Written By: Joe
URL: http://
"You can always tell the difference between a Republican/Conservative and someone who believe in freedom by whether or not they deride the notion that people have rights not explicitly spelled out in the Constitution"

There is a difference between justifying something by using a penumbra or emanation or whatever of the 1st amendment and justifying something by citing the 9th or 10th amendment. Using penumbras, etc. creates a rats nest, but to some it is better than admitting that the 9th and 10th exist. As Sigivald says, that would admit there are limits to federal power.

**************************
 
Written By: timactual
URL: http://
Joe and timactual:

If one wanders over to Findlaw.com, and gets a password (they’re free), one can read Griswold. And one would then discover that the Court and the three concurring votes found the law to be unconstitutional under the Fourteenth, Fourth, Fifth AND Ninth Amendments.

From the opening paragraph of the concurrence:

I agree with the Court that Connecticut’s birth-control law unconstitutionally intrudes upon the right of marital privacy, and I join in its opinion and judgment. ... I do agree that the concept of liberty protects those personal rights that are fundamental, and is not confined to the specific terms of the Bill of Rights. My conclusion that the concept of liberty is not so restricted and that it embraces the right of marital privacy though that right is not mentioned explicitly in the Constitution is supported both by numerous decisions of this Court, referred to in the Court’s opinion, and by the language and history of the Ninth Amendment. In reaching the conclusion that the right of marital privacy is protected, as being within the protected penumbra of specific guarantees of the Bill of Rights, the Court refers to the Ninth Amendment. I add these words to emphasize the relevance of that Amendment to the Court’s holding.


 
Written By: Francis
URL: http://
Francis, key word CONCURRING....agreed to an end, but not the majority opinion.
 
Written By: Joe
URL: http://
I’m pro-choice and when I took the political compass test to measure on social and economic grounds how libertarian I was, I was at -8.9 on social libertarianism, about the highest one could be. In general I would agree that anything expanding individual liberty at the expense of the state (federal or state level) is good. However, when it comes to the Constitution, it is a document that codifies the rules of the game. While all texts must be interpreted — there is no such thing as a text that stands alone with only one possible interpretation — investing so much power in nine people to overturn the democratic will of the nation, or of the individual states, is inherently problemmatic. Thus, even though politically I might agree with a lot of the court’s decisions, I find it troubling when either progressive or conservative political issues intervene on judicial analysis. I therefore tend to be very slow to read in interpretative elements. That gives me a more radical first amendment stance than most (’make no law’ means ’make no law’!) but on issues like a right to privacy and some of the more tortured opinions creating new legal reasoning I find myself siding with the so-called conservatives. This means that as someone very ardently pro-choice, I would have dissented on Roe v Wade. In general I take our judicial branch very seriously — that’s why I strenuously object to those who want to dismiss Libby’s (or Clinton’s) perjury to a grand jury as political, why I feel compelled to accept the OJ Simpson verdict (or the 2000 election verdict by the SC) and support what could be our most important branch of government.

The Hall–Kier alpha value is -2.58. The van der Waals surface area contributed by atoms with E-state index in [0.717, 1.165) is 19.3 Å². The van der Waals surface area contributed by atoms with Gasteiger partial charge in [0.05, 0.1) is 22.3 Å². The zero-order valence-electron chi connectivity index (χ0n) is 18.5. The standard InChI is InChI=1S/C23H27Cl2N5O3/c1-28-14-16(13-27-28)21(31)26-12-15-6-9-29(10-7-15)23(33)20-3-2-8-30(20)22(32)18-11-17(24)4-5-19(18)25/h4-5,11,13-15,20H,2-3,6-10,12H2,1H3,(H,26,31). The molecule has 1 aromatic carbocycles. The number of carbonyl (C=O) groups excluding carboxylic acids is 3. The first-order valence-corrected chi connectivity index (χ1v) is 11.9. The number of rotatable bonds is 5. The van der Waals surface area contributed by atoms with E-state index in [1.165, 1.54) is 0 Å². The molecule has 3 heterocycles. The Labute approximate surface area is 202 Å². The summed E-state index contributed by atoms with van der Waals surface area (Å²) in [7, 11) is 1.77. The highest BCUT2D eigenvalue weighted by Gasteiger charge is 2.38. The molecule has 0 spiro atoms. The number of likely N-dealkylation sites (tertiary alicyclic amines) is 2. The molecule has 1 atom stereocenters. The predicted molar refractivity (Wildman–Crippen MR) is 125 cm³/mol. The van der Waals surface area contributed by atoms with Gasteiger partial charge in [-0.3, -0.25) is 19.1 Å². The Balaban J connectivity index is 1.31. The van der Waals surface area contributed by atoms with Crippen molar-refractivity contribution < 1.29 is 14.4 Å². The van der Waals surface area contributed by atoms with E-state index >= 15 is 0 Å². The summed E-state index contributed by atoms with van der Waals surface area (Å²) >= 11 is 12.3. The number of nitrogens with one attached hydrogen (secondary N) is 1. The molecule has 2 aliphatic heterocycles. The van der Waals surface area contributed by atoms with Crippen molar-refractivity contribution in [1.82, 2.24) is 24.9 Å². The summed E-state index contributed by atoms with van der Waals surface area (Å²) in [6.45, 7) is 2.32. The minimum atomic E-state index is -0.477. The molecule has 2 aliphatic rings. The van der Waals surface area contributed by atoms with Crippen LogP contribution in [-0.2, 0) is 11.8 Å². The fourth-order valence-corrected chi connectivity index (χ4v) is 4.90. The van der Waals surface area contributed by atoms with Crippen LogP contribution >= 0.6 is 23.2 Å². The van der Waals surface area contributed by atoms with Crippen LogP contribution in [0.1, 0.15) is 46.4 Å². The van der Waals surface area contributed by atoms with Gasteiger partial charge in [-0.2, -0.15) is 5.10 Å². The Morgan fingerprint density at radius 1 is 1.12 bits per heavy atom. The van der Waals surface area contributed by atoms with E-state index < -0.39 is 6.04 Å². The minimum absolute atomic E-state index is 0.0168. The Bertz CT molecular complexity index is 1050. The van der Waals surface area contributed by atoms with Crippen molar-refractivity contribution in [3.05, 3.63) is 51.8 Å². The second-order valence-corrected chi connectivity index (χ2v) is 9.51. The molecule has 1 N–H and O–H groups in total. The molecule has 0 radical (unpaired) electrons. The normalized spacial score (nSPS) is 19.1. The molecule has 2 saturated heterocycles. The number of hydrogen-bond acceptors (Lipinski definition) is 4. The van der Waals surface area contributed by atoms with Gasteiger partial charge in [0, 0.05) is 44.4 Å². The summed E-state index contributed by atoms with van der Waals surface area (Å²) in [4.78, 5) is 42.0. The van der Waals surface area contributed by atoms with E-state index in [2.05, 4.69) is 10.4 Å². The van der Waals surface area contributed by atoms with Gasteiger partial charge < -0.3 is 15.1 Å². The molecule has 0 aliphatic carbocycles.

Written By: Scott Erb
URL: http://faculty.umf.maine.edu/~erb/blog.htm
You mean the penumbras embodied in the 9th and 10th Amendments as espoused by Madison and Mason? You can always tell the difference between a Republican/Conservative and someone who believe in freedom by whether or not they deride the notion that people have rights not explicitly spelled out in the Constitution. People who believe that George Allen was a classical liberal definitely do not like the 9th and 10th Amendments.

Written By: spongejoe
The depth of your argument’s superficiality knows no bounds.
 
Written By: mjs
URL: http://
I don’t know what that means mjs. I believe that people have rights by virtue of being human. That makes me both pro-life/anti-abortion and pro-drugs. Conservatives are embarrassed by the 9th Amendment and refuse to discuss the reason that it was put into the constitution. Liberals aren’t much better; they just have different axes to grind. Nevertheless, it seems to be the GOP and conservatives who are constantly harping about putting more people in prison and constantly increasing the war on drugs, which seems very strange coming from the party of limited government.
 
Written By: spongejoe
URL: http://
How many Jew haters will be testifying on this one for Conyers?
 
Written By: shark
URL: http://